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Issue 6 - June 1972
Mystic Northumbria

Just as the body has veins and flowing life-force, so has any land. Through the north-east flow subtle currents of energy in five dimensions - length, height, width, past/present/future, and multi-dimensionality. The current is the dragon pulse, the serpent power reflected in the legends of the Lambton Worm, Sockburn Worm and Roxburghshire's Linton Dragon.

The vision of Albion as being criss-crossed by a subtle web came to a Herefordshire man, Alfred Watkins, in 1921. He did sterling work by cataloguing the validity of prehistoric sites, and early Christian ones taking their place, lying on exactly straight alignments. He postulated the notion that these marked prehistoric tracks - the old straight track. However, he also noted that the alignments often marked special sunrise days, such as midsummer, and subsequent researchers linked the lines with a theory of subtle earth energies known and utilised in ages not so dark.

By the 1960s, evidence was accumulating to establish connections between ancient sites and the alignments with electromagnetic energy flow, and also, it was found that the pattern of leys - as the lines became known - uncannily reflected the aerial routes of flying saucers. There is now a basis for claiming that not only is the energy a reality, but is an amalgam of the electromagnetism of our earthly plane and the spiritual power of cosmic consciousness.

Man has his base physical form, and most would agree that in some form he has a spiritual reality. There exists across Britain a web of subtle energy which has resulted in influencing the population, especially in the sphere of the siting of religious establishments.

Before moving to specific examples of magical centres, there is another angle to the present interest in speculative 'live' archaeology. Perhaps the reader will have heard of the claim that great zodiacal figures lie in Somerset around Glastonbury. However, County Durham has three such zodiacs at least: one centred upon Stanley, another centred upon Fleet Shot Hill near Hart, another on Teesside, with Eaglescliffe, Egglescliffe and Yarm in the Aquarius sector.

Yarm has, in fact, the north-east's greatest focus of leys (six in all) and is full of interest. The ancient town has played a major role in Northumbria's past and has no doubt a greater destiny as we embrace the Age of Aquarius. The gypsies do not congregate for their annual fair there for nought.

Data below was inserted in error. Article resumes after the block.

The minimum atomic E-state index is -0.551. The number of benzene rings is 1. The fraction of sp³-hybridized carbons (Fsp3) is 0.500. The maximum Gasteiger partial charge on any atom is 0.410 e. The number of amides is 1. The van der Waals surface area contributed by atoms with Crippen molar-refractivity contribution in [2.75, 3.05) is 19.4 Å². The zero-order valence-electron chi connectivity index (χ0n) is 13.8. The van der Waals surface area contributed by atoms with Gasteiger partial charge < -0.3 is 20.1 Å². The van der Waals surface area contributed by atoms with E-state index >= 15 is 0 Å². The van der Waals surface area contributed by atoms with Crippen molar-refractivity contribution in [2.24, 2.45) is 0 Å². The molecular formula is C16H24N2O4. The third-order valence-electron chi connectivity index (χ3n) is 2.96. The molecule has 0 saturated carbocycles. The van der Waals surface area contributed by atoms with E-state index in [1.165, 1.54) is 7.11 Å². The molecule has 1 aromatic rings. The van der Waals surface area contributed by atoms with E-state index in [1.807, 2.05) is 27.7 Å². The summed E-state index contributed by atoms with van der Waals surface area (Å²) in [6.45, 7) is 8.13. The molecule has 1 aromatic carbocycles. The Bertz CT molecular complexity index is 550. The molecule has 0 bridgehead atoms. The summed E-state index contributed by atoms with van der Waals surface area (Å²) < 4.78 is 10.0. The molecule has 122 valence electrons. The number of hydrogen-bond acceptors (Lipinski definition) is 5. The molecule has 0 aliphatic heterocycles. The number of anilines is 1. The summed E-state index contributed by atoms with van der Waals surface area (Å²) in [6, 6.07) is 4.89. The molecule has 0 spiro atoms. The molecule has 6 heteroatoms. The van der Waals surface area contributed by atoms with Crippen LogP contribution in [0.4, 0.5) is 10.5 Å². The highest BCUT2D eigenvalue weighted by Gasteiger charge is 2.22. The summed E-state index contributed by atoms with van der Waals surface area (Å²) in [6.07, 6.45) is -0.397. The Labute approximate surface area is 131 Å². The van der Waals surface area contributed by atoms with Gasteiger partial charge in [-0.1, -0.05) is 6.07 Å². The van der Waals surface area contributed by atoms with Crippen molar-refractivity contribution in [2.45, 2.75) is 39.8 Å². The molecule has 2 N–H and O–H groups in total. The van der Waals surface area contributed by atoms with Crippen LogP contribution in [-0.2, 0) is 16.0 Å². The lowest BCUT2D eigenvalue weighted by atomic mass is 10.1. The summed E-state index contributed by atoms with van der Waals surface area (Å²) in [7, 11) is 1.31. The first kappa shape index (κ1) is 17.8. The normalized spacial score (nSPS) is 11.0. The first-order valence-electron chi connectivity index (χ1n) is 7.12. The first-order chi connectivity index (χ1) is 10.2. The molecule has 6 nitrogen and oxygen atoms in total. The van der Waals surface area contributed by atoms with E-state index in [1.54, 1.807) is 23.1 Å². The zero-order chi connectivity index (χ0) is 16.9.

Other sites of great significance include Kelloe Church, where two leys meet at 23½ degrees, the angle of the earth's tilt; inevitably Durham City; Hart with a large stone which at times is strongly active, and many will vouch with me that it creates a pins and needles sensation; Castle Hill, Bishopton, where three leys cross; and nearby Redmarshall Church and West Newbiggin moat, both having three leys crossing; and of course the zodiacs. The presence of an integrated system of marking the passageways of ley power during prehistoric times, along with the astronomical function of stone circles, is a pointer to the obvious conclusion that our ancestors were not skin clad, warring, woad-painted savages, but were civilised folk with a technological expertise equal to today's scientific hierarchy.

The complete meaning to the ley system still eludes researchers, though it is now realised that it is very much a vital force in mankind's universe. Leys act as a matrix for the physical plane, and the power functions largely in another dimension. The leys are the fairy paths of folk lore, where if one's perception is changed one may glimpse at the edge of higher consciousness a gnome or other elemental, existing on the etheric plane.

Leys are also referred to as lines of inspiration, where the spirit transcends the physical to glimpse greater realities of life and existence. The pagan rituals are still performed on the lines and the holy ghost manifests yet in the death watch beetle parish churches when the solar spark is invoked through the spire to solid Earth.

The axis of Britain is pivoted at Arbor Low in Derbyshire; with Stonehenge being its southern power centre and Lindisfarne its northern polarity. Traditionally, the north-east is the most important compass bearing with regard to sun worship, and Scotland's Aberdeenshire corresponds in its fertile psychism with England's Northumbria.

Paul Screeton